SAO PAULO — Leaders of striking subway workers announced Monday night the union was suspending for two days a work stoppage that has thrown traffic into chaos in Sao Paulo before the city hosts the World Cup’s opening game this week.
But in a statement on the union’s website, leaders said they would hold a vote Wednesday to determine if their strike would resume Thursday — the day the tournament’s first match will be played in Sao Paulo.
The union is seeking a 12 percent wage hike but the government says it won’t offer anything above 8.7 percent. Meetings between government officials and union representatives on Monday stalled on that point.
Authorities are deeply worried about the strike because the subway is the main means of transportation for fans who will attend the tournament’s initial game between Brazil and Croatia. The stadium is about 20 kilometers (12 miles) east of central Sao Paulo, where most tourists stay.
There were hopes the work stoppage might be resolved sooner than that as union officials met for the first time in days with government authorities in talks that continued into Monday night.
Earlier in the day, riot police fired tear gas to force about 100 striking workers out of the station on the fifth day of a subway strike that has thrown Sao Paulo’s normally congested traffic into chaos.
“This is the way they negotiate, with tear gas and repression,” Alexandre Roldan, a union leader, said as he and others strikers regrouped outside the station following the confrontation.
Altino Prazeres, president of the union leading the strike, said almost all of the 8,000 subway employees had walked out in the past few days. He marched along with workers on a street in central Sao Paulo and said they were not interested in disrupting the World Cup.
“I love soccer! I support our national team. The point is not to stop the Cup,” he said. “We want to resolve this today and all are willing to negotiate.”
Prazeres said workers were willing to negotiate a lower raise if the state-run subway company offered more benefits, but managers have refused to agree.
A spokeswoman for the subway company declined to answer questions. About half of the city’s subway stations were operating, but with greatly diminished service. Many of the city’s key intersections were jammed with cars and trucks, and traffic was moving very slowly elsewhere.
Sao Paulo state’s transport secretary, Jurandir Fernandes, told local reporters that 60 striking workers had been fired, and union officials began hearing of their members receiving telegrams announcing the dismissal.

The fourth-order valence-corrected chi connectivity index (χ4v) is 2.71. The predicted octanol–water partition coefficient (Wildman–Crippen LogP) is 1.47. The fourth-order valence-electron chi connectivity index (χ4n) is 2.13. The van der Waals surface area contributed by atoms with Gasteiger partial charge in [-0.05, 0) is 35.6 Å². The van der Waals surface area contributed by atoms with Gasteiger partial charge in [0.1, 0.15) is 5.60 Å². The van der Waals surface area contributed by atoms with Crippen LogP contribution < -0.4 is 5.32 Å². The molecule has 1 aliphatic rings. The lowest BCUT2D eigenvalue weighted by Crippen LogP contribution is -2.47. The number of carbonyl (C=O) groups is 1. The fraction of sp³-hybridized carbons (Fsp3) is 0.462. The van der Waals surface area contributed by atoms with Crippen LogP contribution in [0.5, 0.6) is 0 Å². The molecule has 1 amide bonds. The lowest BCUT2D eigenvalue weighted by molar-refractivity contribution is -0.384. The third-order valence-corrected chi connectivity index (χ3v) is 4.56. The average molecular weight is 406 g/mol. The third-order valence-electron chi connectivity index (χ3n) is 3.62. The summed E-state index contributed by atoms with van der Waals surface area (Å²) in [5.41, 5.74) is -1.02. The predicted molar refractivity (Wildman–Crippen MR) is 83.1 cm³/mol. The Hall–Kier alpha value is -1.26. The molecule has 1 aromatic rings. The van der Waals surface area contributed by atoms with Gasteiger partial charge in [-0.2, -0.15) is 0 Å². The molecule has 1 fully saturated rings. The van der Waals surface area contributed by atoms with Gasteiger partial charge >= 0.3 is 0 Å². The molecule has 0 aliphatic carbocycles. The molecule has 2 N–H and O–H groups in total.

Bruno Everton, who sells tickets at a subway station and is one of the union’s regional leaders, received a letter Monday saying he had been dismissed.
“It’s an embarrassment that Brazil is depriving the workers of their rights,” Everton said. “This is an illegal firing. The government is trying to provoke us. They are threatening us.”
After being forced out of the subway station by police early Monday, striking workers marched in the city center and about 400 gathered in front of the state government building housing the transportation secretariat.
A Sao Paulo labor court over the weekend fined the union $175,000 for the first four days of the strike and said it would add $220,000 for each additional day the work stoppage continued.
Other groups have supported the strike, saying workers deserve a fair raise and the government ought to invest more in public transportation. But some people are angry because commutes are taking much longer in the city of 11 million.
Adriana Silva, who works as a cashier at a jewelry store downtown, said it has taken her three hours to get to work from the eastern tip of the city where the World Cup will kick off.
“Why do this now? Why so close to the Cup?” she said. “Who they end up hurting more is us. This has to stop.”
The subway strike is the latest unrest to hit Brazil in the run-up to the World Cup. Teachers remain on strike in Rio de Janeiro and routinely block streets with rallies. Police in several cities have gone on strike, but are back at work now.
The work stoppages are in addition to a steady drumbeat of anti-government protests that began a year ago during huge demonstrations in dozens of Brazilian cities. Those protests blasted government spending for the World Cup and demanded big improvements in woeful public services like hospitals, schools, security and transportation.
The anti-government protests have greatly diminished in size but not in frequency. Demonstrations have repeatedly erupted in Brazil’s metropolitan areas in recent months, with even a small number of protesters blocking main roadways and severely disrupting traffic.